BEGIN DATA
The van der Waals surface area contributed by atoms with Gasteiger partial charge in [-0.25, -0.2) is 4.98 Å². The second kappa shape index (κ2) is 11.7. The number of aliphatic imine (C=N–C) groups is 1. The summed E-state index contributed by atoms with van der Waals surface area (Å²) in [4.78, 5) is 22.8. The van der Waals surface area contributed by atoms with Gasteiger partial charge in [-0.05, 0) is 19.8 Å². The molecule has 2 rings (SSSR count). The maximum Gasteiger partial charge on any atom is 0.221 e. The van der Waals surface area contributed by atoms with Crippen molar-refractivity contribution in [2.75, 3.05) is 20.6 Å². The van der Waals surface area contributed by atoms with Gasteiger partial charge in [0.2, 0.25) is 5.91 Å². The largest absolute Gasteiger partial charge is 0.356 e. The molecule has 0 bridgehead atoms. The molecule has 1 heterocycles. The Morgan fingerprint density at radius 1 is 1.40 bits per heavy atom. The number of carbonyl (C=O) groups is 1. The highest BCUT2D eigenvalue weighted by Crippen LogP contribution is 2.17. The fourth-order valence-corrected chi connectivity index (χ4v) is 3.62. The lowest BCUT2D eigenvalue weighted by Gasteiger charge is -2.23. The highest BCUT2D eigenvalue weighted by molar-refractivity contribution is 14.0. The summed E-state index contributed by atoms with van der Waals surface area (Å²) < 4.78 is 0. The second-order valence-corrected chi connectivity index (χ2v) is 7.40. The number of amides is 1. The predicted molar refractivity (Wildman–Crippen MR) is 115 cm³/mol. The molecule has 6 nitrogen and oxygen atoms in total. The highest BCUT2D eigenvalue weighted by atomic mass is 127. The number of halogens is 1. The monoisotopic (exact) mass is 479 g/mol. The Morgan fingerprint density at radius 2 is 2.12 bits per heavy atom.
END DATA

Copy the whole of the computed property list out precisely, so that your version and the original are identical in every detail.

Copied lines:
The van der Waals surface area contributed by atoms with Gasteiger partial charge in [-0.25, -0.2) is 4.98 Å². The second kappa shape index (κ2) is 11.7. The number of aliphatic imine (C=N–C) groups is 1. The summed E-state index contributed by atoms with van der Waals surface area (Å²) in [4.78, 5) is 22.8. The van der Waals surface area contributed by atoms with Gasteiger partial charge in [-0.05, 0) is 19.8 Å². The molecule has 2 rings (SSSR count). The maximum Gasteiger partial charge on any atom is 0.221 e. The van der Waals surface area contributed by atoms with Crippen molar-refractivity contribution in [2.75, 3.05) is 20.6 Å². The van der Waals surface area contributed by atoms with Gasteiger partial charge in [0.2, 0.25) is 5.91 Å². The largest absolute Gasteiger partial charge is 0.356 e. The molecule has 0 bridgehead atoms. The molecule has 1 heterocycles. The Morgan fingerprint density at radius 1 is 1.40 bits per heavy atom. The number of carbonyl (C=O) groups is 1. The highest BCUT2D eigenvalue weighted by Crippen LogP contribution is 2.17. The fourth-order valence-corrected chi connectivity index (χ4v) is 3.62. The lowest BCUT2D eigenvalue weighted by Gasteiger charge is -2.23. The highest BCUT2D eigenvalue weighted by molar-refractivity contribution is 14.0. The summed E-state index contributed by atoms with van der Waals surface area (Å²) < 4.78 is 0. The second-order valence-corrected chi connectivity index (χ2v) is 7.40. The number of amides is 1. The predicted molar refractivity (Wildman–Crippen MR) is 115 cm³/mol. The molecule has 6 nitrogen and oxygen atoms in total. The highest BCUT2D eigenvalue weighted by atomic mass is 127. The number of halogens is 1. The monoisotopic (exact) mass is 479 g/mol. The Morgan fingerprint density at radius 2 is 2.12 bits per heavy atom.